How to Make Stencils From a Rubbing
There are so many beautiful intricate carvings on old furniture and decor. What if you could capture that in a rubbing and turn it into your very own stencil for other projects? Keep reading, I’m going to tell you how I make my own stencils from a rubbing in 3 easy steps.
Antique and Vintage Furniture and Decor Have Ornate Carvings Waiting to be Captured
The more ornate the furniture and carvings the more I love it. Recently I was building a Shower Cornice and decided to do a rubbing of the Eastlake carvings on my vintage washstand and mirror frame to create my own stencil pattern.
I’m not a stranger to creating a custom stencil though. I created How to Train Your Dragon stencils when I did a dresser makeover for my oldest son.
In a way, using the carvings of old furniture and decor could be used in the same way you use rubbing plates. By simply using the texture of the carving it creates the texture on paper for you. I’m just using it in a different manner to create a different kind of art by creating a stencil design.
Watch this on Youtube:
The Step by Step Instructions for Creating Stencils from a Rubbing of Eastlake Carvings
I love to paint designs and I’ve used all kinds of ways to get the look I want. But creating a custom stencil is an easy way to get straight lines right from the get-go.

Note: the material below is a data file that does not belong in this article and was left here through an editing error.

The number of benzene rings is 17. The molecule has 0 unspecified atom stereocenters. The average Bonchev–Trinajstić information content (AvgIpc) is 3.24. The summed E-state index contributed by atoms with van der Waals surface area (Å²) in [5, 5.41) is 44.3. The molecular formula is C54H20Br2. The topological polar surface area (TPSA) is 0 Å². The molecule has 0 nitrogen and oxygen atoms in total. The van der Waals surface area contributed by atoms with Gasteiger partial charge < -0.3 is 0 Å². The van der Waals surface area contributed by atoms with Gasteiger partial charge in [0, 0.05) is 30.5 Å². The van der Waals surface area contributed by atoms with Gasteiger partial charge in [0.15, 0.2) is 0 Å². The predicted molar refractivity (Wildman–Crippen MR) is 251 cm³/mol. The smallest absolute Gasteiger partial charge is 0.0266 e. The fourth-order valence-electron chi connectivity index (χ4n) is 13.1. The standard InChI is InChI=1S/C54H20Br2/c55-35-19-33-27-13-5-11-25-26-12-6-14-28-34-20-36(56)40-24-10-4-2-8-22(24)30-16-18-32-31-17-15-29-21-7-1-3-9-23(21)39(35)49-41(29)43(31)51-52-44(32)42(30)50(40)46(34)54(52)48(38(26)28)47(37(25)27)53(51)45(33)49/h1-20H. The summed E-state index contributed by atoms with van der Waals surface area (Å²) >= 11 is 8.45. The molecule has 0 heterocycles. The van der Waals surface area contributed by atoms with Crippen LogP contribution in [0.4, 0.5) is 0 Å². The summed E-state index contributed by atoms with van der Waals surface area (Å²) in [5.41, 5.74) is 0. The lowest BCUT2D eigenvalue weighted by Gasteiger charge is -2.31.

It’s also a fun way to incorporate that old-world charm of yesterday when you use rubbings of carvings. Let’s get to the step-by-step instructions so you can start creating your own custom rubbings and stencils.
Tools & Supplies to Create Your Own Stencils from a Rubbing
These are the exact tools and supplies I use to make my custom stencils.
- Printer Paper or Cardstock 80 lb
- Pencil or Fine Tip Marker
- X-Acto Knife
- Paint Brush
- Acrylic Paint or Paint Pen
- Laminator and Laminator Pouches
- Clip Board
Additional Optional Supplies for Custom Stencil Projects
These items are helpful if you’re applying your stencil and creating a wooden project. These custom stencils from a rubbing can be used on practically any surface, however. So, choose additional protective products for whatever material you’re using.
Step One – Finding Your Design to Print Out or Draw
Typically I use Google search to find a design I want to print out. This is the strategy I used when creating the How to Train Your Dragon Dresser for my son. However, today we’re talking about strategy #2 which is creating stencils from a rubbing.
I have an Antique Eastlake washstand that will become the bathroom vanity in my guest bathroom. And as I’m working on this bathroom makeover the idea struck me to use the carvings on my Eastlake washstand and create a stencil.
I used this technique to mimic the carvings of the Eastlake-style furniture in designing my Shower Cornice.
A Whole New World of Possibilities for Vintage and Antique Inspired Stencils
Now I’m looking at every piece of ornate furniture as another possibility for creating a rubbing and turning that into a stencil I can use in art!
Not all carvings are optimal for creating a rubbing or a stencil simply because they aren’t easy to imprint on paper with a pencil. Curved or rounded and protruding designs don’t work as well as engraved carvings where wood is taken out vs added on.